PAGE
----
Do you know your charity’s rules? The importance of understanding and following your charity’s constitution.
Be honest, when was the last time you read your charity’s governing document (or it may be referred to as its constitution, articles of association or trust deed)?
Have you ever taken the time to read it in full?
Your governing document acts as the charity’s “rule book” and should specify the rights and obligations of the organisation’s trustees, and any members. It also includes certain restrictions upon the way in which the charity can act, helping to ensure that its activities are aimed at benefiting the public and are therefore charitable.
Whilst it might not be the most thrilling of reads, trustees in particular should be familiar with the terms of this document for the following reasons:
- A trustee has a personal duty to ensure that their charity is acting in accordance with its powers;
- It often answers many of the questions put forward to the Charity Commission (such as how many trustees the charity needs and how a trustee can be appointed) – the Commission has recently complained about the number of enquiries it is receiving that could be dealt by the organisation itself if it simply turned to its constitution; and
- Acting in breach of your governing document can have serious implications, such as an investigation from the Charity Commission. It also has the potential to invalidate the activities you have undertaken.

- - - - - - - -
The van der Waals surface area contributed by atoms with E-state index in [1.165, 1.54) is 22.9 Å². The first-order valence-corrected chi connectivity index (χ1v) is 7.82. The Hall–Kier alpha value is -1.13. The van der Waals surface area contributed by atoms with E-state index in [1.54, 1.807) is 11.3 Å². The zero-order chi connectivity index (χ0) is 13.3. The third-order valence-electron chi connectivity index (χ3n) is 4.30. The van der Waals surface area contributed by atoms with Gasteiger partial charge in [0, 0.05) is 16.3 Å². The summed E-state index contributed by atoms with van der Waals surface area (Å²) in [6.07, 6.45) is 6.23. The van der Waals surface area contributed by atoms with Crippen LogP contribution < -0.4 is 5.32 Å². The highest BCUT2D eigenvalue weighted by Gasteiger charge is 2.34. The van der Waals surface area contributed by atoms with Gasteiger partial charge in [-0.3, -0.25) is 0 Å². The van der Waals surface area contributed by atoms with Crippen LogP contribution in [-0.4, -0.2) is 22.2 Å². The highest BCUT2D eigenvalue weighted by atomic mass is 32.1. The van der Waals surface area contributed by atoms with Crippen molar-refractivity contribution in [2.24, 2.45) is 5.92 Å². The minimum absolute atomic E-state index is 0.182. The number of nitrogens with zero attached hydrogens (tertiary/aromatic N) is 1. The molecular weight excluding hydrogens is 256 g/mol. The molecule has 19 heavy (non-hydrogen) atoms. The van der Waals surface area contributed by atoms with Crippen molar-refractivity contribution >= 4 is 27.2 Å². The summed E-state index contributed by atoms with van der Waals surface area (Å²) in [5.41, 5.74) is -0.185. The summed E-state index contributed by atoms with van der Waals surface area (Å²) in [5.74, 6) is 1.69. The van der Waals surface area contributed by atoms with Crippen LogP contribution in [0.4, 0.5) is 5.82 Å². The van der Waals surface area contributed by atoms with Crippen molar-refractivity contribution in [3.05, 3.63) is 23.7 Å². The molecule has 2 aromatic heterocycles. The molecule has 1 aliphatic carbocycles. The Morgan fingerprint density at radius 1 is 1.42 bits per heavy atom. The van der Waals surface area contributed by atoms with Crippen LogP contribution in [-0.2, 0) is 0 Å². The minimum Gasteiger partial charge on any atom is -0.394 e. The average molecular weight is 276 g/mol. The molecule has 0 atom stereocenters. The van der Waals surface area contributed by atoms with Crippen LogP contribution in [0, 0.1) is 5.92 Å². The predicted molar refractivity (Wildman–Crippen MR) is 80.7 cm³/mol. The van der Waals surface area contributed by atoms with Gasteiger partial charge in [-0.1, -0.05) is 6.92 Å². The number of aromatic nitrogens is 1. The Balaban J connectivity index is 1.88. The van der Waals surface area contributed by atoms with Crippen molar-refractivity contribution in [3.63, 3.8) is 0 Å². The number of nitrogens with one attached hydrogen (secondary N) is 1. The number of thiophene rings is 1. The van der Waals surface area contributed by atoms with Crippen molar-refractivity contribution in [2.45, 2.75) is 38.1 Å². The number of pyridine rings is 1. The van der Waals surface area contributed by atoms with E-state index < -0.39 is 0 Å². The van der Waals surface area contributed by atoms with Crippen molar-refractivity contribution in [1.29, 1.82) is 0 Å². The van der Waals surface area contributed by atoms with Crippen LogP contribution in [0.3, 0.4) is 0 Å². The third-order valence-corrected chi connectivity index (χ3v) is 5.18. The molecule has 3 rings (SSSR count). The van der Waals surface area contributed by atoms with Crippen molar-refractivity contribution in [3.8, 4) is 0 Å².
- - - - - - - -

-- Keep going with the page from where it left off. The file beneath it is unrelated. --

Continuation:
Any members of the charity should also be provided with a copy of this document at their request so that they can familiarise themselves with their rights and duties.
Upon reading your governing document, you may find that the provisions you are bound by do not reflect the way in which you manage your charity, for example;
- You might discover that the quorum (i.e. the minimum number of individuals) needed to hold a meeting is not followed and / or not workable in practice
- You might hold trustee meetings by electronic means (such as Skype or conference calls), but have no explicit right to do so in your constitution
If you are not following the terms of your governing document then you will either need to update it (to the extent you are permitted to do so) or amend your practices. You will also need to ensure that your governing document complies with the current charity law and good practice.
Make sure any amendments are carried out in a way that complies with your current constitution and charities legislation. Be aware that you might need the Charity Commission’s consent to make certain changes. You will always need to notify the Commission of any changes once they have been put into place if you are a registered charity.
If you do not have a copy of your constitution then you can ask the Charity Commission to provide one (assuming you are registered with them), but you should really ensure that a master copy is kept in a safe place in order that it can be easily located and referred to.
If you would like any advice on your Charity Governing Document then please contact Simon Nightingale at firstname.lastname@example.org on 01202 755980.